October 12, 2009

Maybe It's Me: Black Not Blue, or, The Unraveling of a Tightly Wound Up Heart

It’s a good thing to remember that broken things were once broken. And that whatever is holding them back together again can be undone in a breath’s length.

Perhaps because it’s gotten stronger – I think because the wall around her has gotten bigger – most of the time, I am unaware that my heart is still healing after its most recent massive break. The overwhelming hurt I once suffered through is not nearly as prevalent as it once was. That’s not to say that there isn’t this constant ebb and flow of a deep ache situated in the very core of my soul every second of the day over the boy that broke my world.

But, for the most part, I’m okay.

I always knew though, the tape that had been holding the pieces of my world, the pieces of my deformed heart together, would at some unexpected point be ripped violently away. When I was being broken up with I asked him, desperate for a reason, if it was because he was moving away. Or, perhaps, he had met someone else? Worst yet, maybe he had been diagnosed with some life-threatening disease.

He said it was none of these.

It just was what it was.

After this, I had prepared myself for the moment when he and I would run into each other again. It was inevitable. The world is a small place, and everybody who’s ever meant something to me has a way of showing up again in my life’s plot further on down the line. Beyond the metaphysical, we shopped at the same grocery places, frequented the same restaurants, and our commuter routes overlapped at brief points.

So, I looked. In grocery stores, in parking lots, downtown, driving down the road – I always kept my eyes peeled for him – his Antoine de Saint Exupery “Little Prince” good looks, for his blue car that I discovered some of, what is now, my favorite music in. I looked. I couldn’t tell you what I was going to do when we did run into each other (attempt small talk?, try to flirt?, try to win him back?, try to pass it off like I wasn’t a wreck of an individual at the expense of his very hands?), but I knew that at some point it was going to happen.

But I never saw him again.

I convinced myself then that he had, in fact, moved away. That thought, accepting that he had moved away helped push him from my mind. He didn’t exist in my realm anymore. That I was so assured that he didn’t exist anymore (had he ever? It was beginning to feel that perhaps I had created this person from shards of memories of all the best traits from all my past lovers) helped me cope with my heartbreak.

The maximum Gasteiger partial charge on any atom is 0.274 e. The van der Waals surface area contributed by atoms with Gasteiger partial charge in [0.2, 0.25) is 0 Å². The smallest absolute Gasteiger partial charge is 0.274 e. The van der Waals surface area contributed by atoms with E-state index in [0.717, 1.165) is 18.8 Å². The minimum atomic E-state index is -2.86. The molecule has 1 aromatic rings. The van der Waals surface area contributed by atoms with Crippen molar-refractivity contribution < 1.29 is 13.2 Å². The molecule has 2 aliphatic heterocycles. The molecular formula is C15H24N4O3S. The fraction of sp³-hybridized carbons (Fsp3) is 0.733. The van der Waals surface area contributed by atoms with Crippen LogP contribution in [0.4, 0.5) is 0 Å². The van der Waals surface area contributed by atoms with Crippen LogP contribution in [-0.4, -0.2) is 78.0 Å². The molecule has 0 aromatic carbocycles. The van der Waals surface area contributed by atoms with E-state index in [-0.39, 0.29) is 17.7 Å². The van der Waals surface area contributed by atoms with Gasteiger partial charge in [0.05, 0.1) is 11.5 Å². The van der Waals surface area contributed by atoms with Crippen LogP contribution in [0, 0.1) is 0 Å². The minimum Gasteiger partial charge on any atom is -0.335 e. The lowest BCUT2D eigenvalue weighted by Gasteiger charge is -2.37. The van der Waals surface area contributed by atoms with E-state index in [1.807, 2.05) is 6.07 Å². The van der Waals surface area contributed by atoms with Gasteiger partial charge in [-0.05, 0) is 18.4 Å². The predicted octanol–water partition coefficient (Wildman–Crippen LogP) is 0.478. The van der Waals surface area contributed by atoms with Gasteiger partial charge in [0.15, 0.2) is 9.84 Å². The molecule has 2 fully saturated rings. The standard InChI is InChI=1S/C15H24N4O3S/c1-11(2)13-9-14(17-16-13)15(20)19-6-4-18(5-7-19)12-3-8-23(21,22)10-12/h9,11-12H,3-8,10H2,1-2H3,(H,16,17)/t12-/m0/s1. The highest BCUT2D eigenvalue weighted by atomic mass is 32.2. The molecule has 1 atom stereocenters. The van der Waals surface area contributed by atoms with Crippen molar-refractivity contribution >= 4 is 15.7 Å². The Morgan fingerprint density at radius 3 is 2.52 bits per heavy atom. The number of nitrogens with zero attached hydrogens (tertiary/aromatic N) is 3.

Yesterday, I was driving down the turnpike and I began tailgating this car. Lost in the music I was listening to, I impatiently began wondering if I should pass, despite the fact I was already going a little over the speed limit.

And then, in three strong, solid heartbeats, as if being brought back to the world of the living with a defibrillator, I realized: it was him.

THUMP. His black Toyota Matrix.

THUMP. His broken bumper.

THUMP. Texas license plate.

My heart began hammering so hard in my chest I could barely breathe. What to do? WHAT TO DO?! And without the opportunity to overanalyze it, I sped up and began passing him. I looked over and sure enough, it was him – strong jaw line, wheat colored hair, gazing intently ahead on the road. I pulled back into the lane, in front of him, and continued to drive normally.

Did he see me? It didn’t seem so. He was still driving just as close behind me as I had been originally to him. It was only a matter of time before he must have realized it was me (then again, how many white Taurus’ with “Moxie” bumper stickers are there?) because he slowed way down, backing way off from me.

He knew it was me.

But I don’t think he knew that I saw him, too.

All this time I had been searching for a blue car, not a black one. This is probably why I hadn’t seen him; I wondered how many times he had seen me, then. I don’t really know why I had, all that time, thought his car was blue. Perhaps it’s because there are elderly people down the road from me with a blue Toyota Matrix, and they pass by my house every day between one and one-thirty pm. And, when I look up from my desk, I secretly hope it’s actually my ex-boyfriend showing up to whisk me off my feet. But it never is. It’s the elderly couple, and they look at me like I’m crazy and keep on driving.